2 Aug - IMO warns of dangers with growing online consultations with GPs
- Online GP Consultations should not replace face-to-face consultations in general practice
- Online GP Consultations can lead to an incorrect diagnoses or noncompliance with clinical guidelines
Wednesday 2nd August 2017: The Irish Medical Organisation (IMO) has said that online GP consultations should not and cannot replace a face-to-face consultation with a GP. Reacting to the growing trend of corporate interests to market online GP consultations directly to patients, the IMO is urging patients to "proceed with caution". With the absence of a physical exam by a GP, online consultation can lead to an incorrect diagnosis or non-compliance with clinical guidelines.
IMO GP Chair, Dr Padraig McGarry said, "Online consultations are not medical consultations and patients should proceed with caution if choosing to use such a service. GPs provide a service with the backdrop of having the full background knowledge of the patient's medical history. Online GP consultations cannot offer this holistic approach and will fall well short of a standard which should be offered and acceptable for our patients. Private healthcare companies are purely seeking to make profit by offering these online services."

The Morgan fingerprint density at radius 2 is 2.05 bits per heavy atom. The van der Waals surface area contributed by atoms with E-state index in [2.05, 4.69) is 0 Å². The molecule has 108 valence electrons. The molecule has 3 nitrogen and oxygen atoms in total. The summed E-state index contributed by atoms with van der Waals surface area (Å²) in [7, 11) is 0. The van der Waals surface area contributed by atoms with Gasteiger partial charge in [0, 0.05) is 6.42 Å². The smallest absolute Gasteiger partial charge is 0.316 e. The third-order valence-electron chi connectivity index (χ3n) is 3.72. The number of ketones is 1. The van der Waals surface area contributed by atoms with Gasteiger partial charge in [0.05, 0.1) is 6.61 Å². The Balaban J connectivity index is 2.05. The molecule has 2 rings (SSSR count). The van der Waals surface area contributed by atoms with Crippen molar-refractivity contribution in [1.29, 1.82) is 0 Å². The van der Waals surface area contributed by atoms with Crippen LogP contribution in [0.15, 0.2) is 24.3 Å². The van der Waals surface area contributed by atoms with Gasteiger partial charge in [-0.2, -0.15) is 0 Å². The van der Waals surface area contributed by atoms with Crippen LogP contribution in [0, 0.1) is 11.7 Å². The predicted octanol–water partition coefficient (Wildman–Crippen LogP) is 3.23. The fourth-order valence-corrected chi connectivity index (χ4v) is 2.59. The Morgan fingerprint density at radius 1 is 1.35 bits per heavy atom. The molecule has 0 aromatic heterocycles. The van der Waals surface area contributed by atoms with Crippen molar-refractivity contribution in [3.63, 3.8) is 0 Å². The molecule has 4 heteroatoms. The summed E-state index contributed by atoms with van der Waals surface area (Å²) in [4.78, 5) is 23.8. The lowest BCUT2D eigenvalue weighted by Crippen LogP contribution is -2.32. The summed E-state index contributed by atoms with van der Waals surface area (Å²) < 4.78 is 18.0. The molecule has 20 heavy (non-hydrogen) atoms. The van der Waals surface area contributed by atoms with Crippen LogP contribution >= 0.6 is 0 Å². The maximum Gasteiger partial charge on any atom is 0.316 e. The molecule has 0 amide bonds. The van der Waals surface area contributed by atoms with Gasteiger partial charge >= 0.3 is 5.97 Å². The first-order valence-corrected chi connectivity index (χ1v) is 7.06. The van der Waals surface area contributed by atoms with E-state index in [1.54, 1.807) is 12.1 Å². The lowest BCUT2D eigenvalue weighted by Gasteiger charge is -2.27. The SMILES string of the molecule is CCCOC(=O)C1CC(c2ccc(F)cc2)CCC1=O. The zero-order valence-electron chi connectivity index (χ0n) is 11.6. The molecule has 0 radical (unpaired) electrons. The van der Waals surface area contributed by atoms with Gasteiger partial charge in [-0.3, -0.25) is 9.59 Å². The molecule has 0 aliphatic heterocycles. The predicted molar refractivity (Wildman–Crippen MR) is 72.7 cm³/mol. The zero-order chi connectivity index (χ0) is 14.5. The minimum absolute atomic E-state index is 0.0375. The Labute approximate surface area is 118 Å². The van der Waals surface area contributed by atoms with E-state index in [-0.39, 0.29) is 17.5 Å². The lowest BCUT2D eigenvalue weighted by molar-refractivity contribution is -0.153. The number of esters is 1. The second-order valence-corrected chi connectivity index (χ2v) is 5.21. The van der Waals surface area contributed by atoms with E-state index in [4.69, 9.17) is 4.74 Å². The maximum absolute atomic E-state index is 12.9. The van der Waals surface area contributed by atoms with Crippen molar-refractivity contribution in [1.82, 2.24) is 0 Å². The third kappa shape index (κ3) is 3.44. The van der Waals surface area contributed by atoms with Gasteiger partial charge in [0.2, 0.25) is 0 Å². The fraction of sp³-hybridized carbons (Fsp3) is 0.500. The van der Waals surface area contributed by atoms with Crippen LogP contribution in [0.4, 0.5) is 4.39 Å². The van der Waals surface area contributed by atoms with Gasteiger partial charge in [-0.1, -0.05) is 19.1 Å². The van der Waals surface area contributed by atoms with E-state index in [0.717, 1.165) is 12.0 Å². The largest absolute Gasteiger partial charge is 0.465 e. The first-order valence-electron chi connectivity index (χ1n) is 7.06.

"While online consultations can be suitable in certain scenarios such as emergency situations where a person may need specialist medical advice and support to talk them through the steps to stabilise a patient before the arrival of emergency services it does not and cannot replace a face-to-face consultation with a GP. A face-to-face consultation with a registered GP is the safest and most effective way to deliver healthcare."
Nine services offering video GP consultations and online prescriptions that have been rated by the Care Quality Commission in the UK to date have been found to be unsafe. The nine services account for almost a quarter of the online primary care providers in the UK.1
Dr. McGarry said, "There needs to be appropriate regulation in this area to protect patients".